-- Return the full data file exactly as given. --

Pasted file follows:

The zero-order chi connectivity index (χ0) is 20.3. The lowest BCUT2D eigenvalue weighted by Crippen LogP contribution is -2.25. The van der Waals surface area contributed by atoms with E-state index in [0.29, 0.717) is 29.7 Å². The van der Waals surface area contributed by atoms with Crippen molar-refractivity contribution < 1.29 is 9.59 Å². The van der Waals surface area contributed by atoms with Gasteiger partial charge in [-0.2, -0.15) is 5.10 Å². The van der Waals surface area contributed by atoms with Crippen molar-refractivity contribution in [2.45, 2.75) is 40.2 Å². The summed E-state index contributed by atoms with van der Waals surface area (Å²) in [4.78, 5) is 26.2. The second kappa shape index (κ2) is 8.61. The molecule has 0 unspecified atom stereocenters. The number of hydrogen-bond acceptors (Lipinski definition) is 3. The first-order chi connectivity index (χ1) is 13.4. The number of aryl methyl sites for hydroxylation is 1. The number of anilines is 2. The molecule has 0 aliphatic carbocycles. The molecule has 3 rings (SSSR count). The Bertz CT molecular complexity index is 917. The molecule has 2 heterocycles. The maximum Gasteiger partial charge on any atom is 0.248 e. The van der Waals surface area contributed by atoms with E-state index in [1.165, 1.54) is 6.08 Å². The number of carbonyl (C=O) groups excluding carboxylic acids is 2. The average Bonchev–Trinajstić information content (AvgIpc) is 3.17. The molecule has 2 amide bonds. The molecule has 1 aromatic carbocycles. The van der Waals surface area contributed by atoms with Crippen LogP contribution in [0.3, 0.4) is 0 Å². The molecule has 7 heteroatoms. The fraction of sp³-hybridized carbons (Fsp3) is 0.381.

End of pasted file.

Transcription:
The zero-order chi connectivity index (χ0) is 20.3. The lowest BCUT2D eigenvalue weighted by Crippen LogP contribution is -2.25. The van der Waals surface area contributed by atoms with E-state index in [0.29, 0.717) is 29.7 Å². The van der Waals surface area contributed by atoms with Crippen molar-refractivity contribution < 1.29 is 9.59 Å². The van der Waals surface area contributed by atoms with Gasteiger partial charge in [-0.2, -0.15) is 5.10 Å². The van der Waals surface area contributed by atoms with Crippen molar-refractivity contribution in [2.45, 2.75) is 40.2 Å². The summed E-state index contributed by atoms with van der Waals surface area (Å²) in [4.78, 5) is 26.2. The second kappa shape index (κ2) is 8.61. The molecule has 0 unspecified atom stereocenters. The number of hydrogen-bond acceptors (Lipinski definition) is 3. The first-order chi connectivity index (χ1) is 13.4. The number of aryl methyl sites for hydroxylation is 1. The number of anilines is 2. The molecule has 0 aliphatic carbocycles. The molecule has 3 rings (SSSR count). The Bertz CT molecular complexity index is 917. The molecule has 2 heterocycles. The maximum Gasteiger partial charge on any atom is 0.248 e. The van der Waals surface area contributed by atoms with E-state index in [1.165, 1.54) is 6.08 Å². The number of carbonyl (C=O) groups excluding carboxylic acids is 2. The average Bonchev–Trinajstić information content (AvgIpc) is 3.17. The molecule has 2 amide bonds. The molecule has 1 aromatic carbocycles. The van der Waals surface area contributed by atoms with Crippen LogP contribution in [0.3, 0.4) is 0 Å². The molecule has 7 heteroatoms. The fraction of sp³-hybridized carbons (Fsp3) is 0.381.